Guterres has so far resisted calls to weigh in on the dispute and claimed that Council members “need to interpret their own resolution”, but he may find that it is hard to remain entirely neutral. Even if the Secretary-General takes no action at all, Council members opposed to the U.S. position will interpret this inaction as proof that Washington’s claim has no force. The Secretary-General is supposed to report on Resolution 2231’s implementation to the Security Council every six months and the next report is due in December, pushing him to take a stance on the implications of recent events.

With no clear resolution to the dispute likely in the short term, there will be confusion over points of detail arising from snapback.

Nonetheless, the Secretary-General has little to gain from adopting a firm position in this dispute. He would be best advised to do no more than tell Council members to resolve it among themselves. 

With no clear resolution to the dispute likely in the short term, there will be confusion over points of detail arising from snapback. One is the status of individuals and entities that were previously under UN sanctions but were de-listed following JCPOA implementation and adoption of Resolution 2231. The reintroduction of past sanctions resolutions could mean that these individuals and entities could once again be designated under a reinstated sanctions regime. The status of the procurement channel established by Resolution 2231 for the “transfer of items, materials, equipment, goods and technology required for Iran's nuclear activities under the Nuclear Deal” will also come into question, as the U.S. will argue that this arrangement should now be terminated. The concrete impact of either measure on Iran in the short term is unclear, and Security Council members and UN officials are likely to get bogged down in inconclusive debates on these technicalities.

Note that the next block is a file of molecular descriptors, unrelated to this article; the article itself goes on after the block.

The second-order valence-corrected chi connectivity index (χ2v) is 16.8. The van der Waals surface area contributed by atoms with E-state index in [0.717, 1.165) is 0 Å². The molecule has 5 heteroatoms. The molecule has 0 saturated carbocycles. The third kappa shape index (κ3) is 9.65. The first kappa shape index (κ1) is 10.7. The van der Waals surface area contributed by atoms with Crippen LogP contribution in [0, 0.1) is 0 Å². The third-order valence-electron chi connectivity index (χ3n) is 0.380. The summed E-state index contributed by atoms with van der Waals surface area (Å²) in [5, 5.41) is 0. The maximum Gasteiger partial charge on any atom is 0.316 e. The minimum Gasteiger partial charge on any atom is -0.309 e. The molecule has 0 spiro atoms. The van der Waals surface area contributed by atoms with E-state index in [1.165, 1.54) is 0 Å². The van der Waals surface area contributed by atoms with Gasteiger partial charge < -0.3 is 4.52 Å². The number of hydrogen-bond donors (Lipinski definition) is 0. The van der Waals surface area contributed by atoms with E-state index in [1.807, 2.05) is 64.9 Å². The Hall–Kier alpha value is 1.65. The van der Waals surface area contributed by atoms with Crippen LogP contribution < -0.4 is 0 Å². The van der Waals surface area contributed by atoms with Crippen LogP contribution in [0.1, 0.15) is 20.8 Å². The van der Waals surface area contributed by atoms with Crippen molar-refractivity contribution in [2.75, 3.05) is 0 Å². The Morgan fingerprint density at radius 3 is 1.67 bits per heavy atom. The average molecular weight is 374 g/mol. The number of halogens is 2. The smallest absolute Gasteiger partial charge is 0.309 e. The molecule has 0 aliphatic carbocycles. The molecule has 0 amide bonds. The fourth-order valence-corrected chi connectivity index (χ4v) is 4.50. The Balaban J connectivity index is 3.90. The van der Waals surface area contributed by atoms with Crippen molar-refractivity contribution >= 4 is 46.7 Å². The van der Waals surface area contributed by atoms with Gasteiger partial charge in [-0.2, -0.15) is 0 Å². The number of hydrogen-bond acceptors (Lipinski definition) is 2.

What happens when the conventional arms embargo on Iran expires?

Having rejected the U.S. position, most Security Council members accept that the conventional arms embargo on Iran – which the U.S. tried to extend prior to calling for snapback – will end on 18 October. The E3 floated compromise options on the embargo, such as a one-year or six-month extension, but none was simultaneously acceptable to the U.S. and China or Russia, let alone Iran.

The restrictions check Iran’s ability to import or export a range of conventional weapons, including “battle tanks, armoured combat vehicles, large-calibre artillery systems, combat aircraft, attack helicopters, warships, missiles or missile systems, as defined for the purpose of the United Nations Register of Conventional Arms or related materiel”. During an August visit to Moscow, Iran’s defence minister predicted “a new chapter in defence cooperation” with Russia after the restrictions lapse, and U.S. intelligence assessments have pointed to jets and tanks as possible purchases. U.S. officials have told Western counterparts that they will impose bilateral penalties on Chinese and Russian companies that sell arms to Iran, although many of these firms are already under U.S. sanctions.